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Document Max. Freq Min. Freq
Frederick H. Dyer, Compendium of the War of the Rebellion: Regimental Histories 325 325 Browse Search
Rebellion Record: a Diary of American Events: Documents and Narratives, Volume 5. (ed. Frank Moore) 32 32 Browse Search
The Atlanta (Georgia) Campaign: May 1 - September 8, 1864., Part I: General Report. (ed. Maj. George B. Davis, Mr. Leslie J. Perry, Mr. Joseph W. Kirkley) 32 32 Browse Search
Rebellion Record: a Diary of American Events: Documents and Narratives, Volume 9. (ed. Frank Moore) 23 23 Browse Search
Robert Underwood Johnson, Clarence Clough Buell, Battles and Leaders of the Civil War: Volume 2. 18 18 Browse Search
Waitt, Ernest Linden, History of the Nineteenth regiment, Massachusetts volunteer infantry , 1861-1865 17 17 Browse Search
William Schouler, A history of Massachusetts in the Civil War: Volume 2 17 17 Browse Search
Harper's Encyclopedia of United States History (ed. Benson Lossing) 14 14 Browse Search
Capt. Calvin D. Cowles , 23d U. S. Infantry, Major George B. Davis , U. S. Army, Leslie J. Perry, Joseph W. Kirkley, The Official Military Atlas of the Civil War 12 12 Browse Search
Col. O. M. Roberts, Confederate Military History, a library of Confederate States Military History: Volume 12.1, Alabama (ed. Clement Anselm Evans) 10 10 Browse Search
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Browsing named entities in Harper's Encyclopedia of United States History (ed. Benson Lossing). You can also browse the collection for August 29th or search for August 29th in all documents.

Your search returned 14 results in 10 document sections:

Harper's Encyclopedia of United States History (ed. Benson Lossing), Fletcher, Benjamin (search)
Fletcher, Benjamin Colonial governor; was a soldier of fortune; received the appointment of governor of New York from William and Mary in 1692, and arrived at New York City on Aug. 29 of that year; later in the year was also commissioned to assume the government of Pennsylvania and the annexed territories; and made his first visit to Philadelphia in April, 1693. Fletcher was a colonel in the British army. Possessed of violent passions, he was weak in judgment, greedy, dishonest, and cowardly. He fell naturally into the hands of the aristocratic party, and his council was composed of the enemies of Leisler. The recklessness of his administration, his avarice, his evident prostitution of his office to personal gain, disgusted all parties. He continually quarrelled with the popular Assembly, and his whole administration was unsatisfactory. The Quaker-governed Assembly of Pennsylvania thwarted his schemes for obtaining money for making war on the French; and he was fortunatel
Harper's Encyclopedia of United States History (ed. Benson Lossing), Grant, Ulysses Simpson (search)
same year, show conclusively that the court and some of the witnesses entirely misapprehended the position of the enemy on that day. General Porter was convicted of disobedience of the order of General Pope's, dated at 4.30 P. M., on the 29th of August, to attack the enemy on his right flank, and in his rear, if possible. Despatches of General Pope of that day show that he knew General Lee was coming to the support of Jackson, whom he thought commanded the only force in his front at that trear. This was on the supposition that Jackson was there alone, as General Pope had stated he would be until the evening of the next day, or the morning of the day following. I believe that the court was convinced that on the evening of the 29th of August Jackson, with his force, was there alone; but now it is proved by testimony better than sworn evidence of any persons on the Union side that by 11 o'clock A. M., of the 29th, Longstreet was up and to the right of Jackson with a force much gre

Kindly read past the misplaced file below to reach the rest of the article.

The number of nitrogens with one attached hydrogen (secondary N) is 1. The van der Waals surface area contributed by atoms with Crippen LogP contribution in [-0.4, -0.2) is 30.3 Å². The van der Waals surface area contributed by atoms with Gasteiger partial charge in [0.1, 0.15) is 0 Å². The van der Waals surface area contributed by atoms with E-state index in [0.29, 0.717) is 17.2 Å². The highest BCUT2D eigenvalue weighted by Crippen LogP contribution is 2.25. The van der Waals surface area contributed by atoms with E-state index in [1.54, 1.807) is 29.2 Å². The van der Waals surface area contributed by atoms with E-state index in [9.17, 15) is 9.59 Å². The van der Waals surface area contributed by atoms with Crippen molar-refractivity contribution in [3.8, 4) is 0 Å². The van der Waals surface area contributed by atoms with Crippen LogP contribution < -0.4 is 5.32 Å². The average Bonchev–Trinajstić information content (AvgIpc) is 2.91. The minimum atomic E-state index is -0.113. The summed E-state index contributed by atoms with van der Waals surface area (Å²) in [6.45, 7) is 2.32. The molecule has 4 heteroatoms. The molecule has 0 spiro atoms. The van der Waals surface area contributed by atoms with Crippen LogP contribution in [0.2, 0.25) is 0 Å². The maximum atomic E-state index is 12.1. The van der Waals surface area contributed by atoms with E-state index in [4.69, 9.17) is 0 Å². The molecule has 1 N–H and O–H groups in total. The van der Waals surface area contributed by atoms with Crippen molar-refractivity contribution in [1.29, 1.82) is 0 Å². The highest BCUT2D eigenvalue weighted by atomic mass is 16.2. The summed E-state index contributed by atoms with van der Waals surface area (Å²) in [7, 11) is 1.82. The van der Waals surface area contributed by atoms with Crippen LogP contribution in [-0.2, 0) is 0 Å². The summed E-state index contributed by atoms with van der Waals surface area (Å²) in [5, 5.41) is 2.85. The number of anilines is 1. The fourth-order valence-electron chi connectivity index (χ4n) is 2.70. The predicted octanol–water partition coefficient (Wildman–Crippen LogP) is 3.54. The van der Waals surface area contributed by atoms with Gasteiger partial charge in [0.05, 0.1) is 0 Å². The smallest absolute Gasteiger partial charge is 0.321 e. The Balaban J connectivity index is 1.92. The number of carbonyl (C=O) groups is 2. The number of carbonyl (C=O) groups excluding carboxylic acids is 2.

Harper's Encyclopedia of United States History (ed. Benson Lossing), Groveton, battle of. (search)
ral Ewell lost a leg. Pope, at Centreville, now attempted to crush Jackson before Longstreet could join him. McDowell and King were directed to maintain their position, while Kearny should follow Jackson closely at one o'clock in the morning (Aug. 29), and Porter (whom he believed to be at the Junction) to move upon Centreville at dawn. Before these movements could be executed, Longstreet and Jackson had formed a partial junction. Near the entrance to Thoroughfare Gap, through which Longshere was Soldiers' monument at Groveton. a sharp engagement, which ended at twilight. Longstreet was held in check for a while by Ricketts's division, and the cavalry of Buford and Bayard, which had fought the battle. Early the next morning (Aug. 29), Ricketts fled to Gainesville, closely pursued. Pope's army was now scattered and somewhat confused. Lee's whole army, now combined, pressed forward. Pope ordered Sigel, supported by Reynolds, to advance from Groveton and attack Jackson on w
Harper's Encyclopedia of United States History (ed. Benson Lossing), Hull, William 1753-1825 (search)
rovisional armistice, confined to the American troops on the northern frontier and the armies of the British along the opposite and corresponding line. To effect this armistice Sir George's adjutant-general, Edward Baynes, repaired to Dearborn's headquarters at Greenbush, opposite Albany, and there the armistice was signed, Aug. 9, 1812. This armistice was rejected by the government of the United States, and Dearborn was directed to put an end to it immediately. But he continued it until Aug. 29, for the purpose, as he alleged, of forwarding stores to Sackett's Harbor. It released the British troops on the Niagara frontier, and Sir Isaac Brock, governor of Upper Canada, was enabled to hasten to the Detroit River and effect the capture of the army of General Hull. Dearborn gave that commander no intimation of the armistice; and it was during its unwarranted continuance for twenty days that the forced surrender of Hull to overwhelming numbers, Aug. 16, took place. Dearborn's excus
Harper's Encyclopedia of United States History (ed. Benson Lossing), Kansas, (search)